An executive decision in this regard, can be taken by a country which has some moral authority in dealing with identity issues. It is illogical and hypocritical for a country like India which usurps Kashmir valley, Manipur, and Nagaland against the wishes of people who have lived there for centuries, to announce an executive decision in Delhi that it will divide Andhra. (or Maharashtra or Gujarat or Karnataka or Tamilnad or Kerala). This decision should have been made in Hyderabad. I repeat Hyderabad.

Another worthy question to ponder is ‘What if YSR was there?’. We can speculate on that. YSR R.I.P.

What Next on Telangana?

The movement for Telangana has reached its critical mass, and tipping point. The reasons being –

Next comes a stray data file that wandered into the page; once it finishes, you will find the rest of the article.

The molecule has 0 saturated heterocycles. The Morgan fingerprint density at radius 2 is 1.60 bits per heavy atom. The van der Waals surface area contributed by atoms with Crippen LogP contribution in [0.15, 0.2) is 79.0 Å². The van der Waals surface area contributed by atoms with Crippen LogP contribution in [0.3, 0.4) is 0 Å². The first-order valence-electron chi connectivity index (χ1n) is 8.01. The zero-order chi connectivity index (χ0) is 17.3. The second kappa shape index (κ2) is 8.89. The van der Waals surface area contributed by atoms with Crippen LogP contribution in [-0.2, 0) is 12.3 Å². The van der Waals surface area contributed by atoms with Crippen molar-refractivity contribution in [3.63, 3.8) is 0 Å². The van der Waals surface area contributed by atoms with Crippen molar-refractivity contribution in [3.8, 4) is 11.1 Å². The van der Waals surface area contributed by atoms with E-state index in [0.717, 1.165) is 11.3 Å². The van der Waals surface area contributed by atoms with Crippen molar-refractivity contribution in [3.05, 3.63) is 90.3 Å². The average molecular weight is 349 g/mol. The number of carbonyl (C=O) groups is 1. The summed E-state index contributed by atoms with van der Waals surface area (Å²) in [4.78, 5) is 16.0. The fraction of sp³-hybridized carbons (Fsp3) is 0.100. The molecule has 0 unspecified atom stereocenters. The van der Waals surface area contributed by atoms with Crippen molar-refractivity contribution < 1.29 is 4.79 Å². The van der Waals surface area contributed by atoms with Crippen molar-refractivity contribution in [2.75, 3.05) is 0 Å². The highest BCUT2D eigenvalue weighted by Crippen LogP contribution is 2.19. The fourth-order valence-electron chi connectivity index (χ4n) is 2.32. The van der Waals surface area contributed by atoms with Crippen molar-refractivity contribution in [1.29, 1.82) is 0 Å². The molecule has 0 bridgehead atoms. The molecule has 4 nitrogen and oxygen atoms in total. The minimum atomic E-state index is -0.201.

First – India follows a Westminster form of democracy, and the best way to determine how people of a particular area think is by looking at how their representatives think. This is because the MLAs and MPs from a region basically want to get re-elected and hence will represent what their constituents want.

Based on this logic, the big majority of representatives from Coastal Andhra and Rayalseema want a united Andhra ,and almost all representatives from Telangana area want a separate state. Now, the case in point being Telangana, the opinion of the legislators from Telangana matters most. Plus on top of this almost all political parties including Congress, TDP, and Praja Rajyam have taken a favorable stand towards creation of Telangana.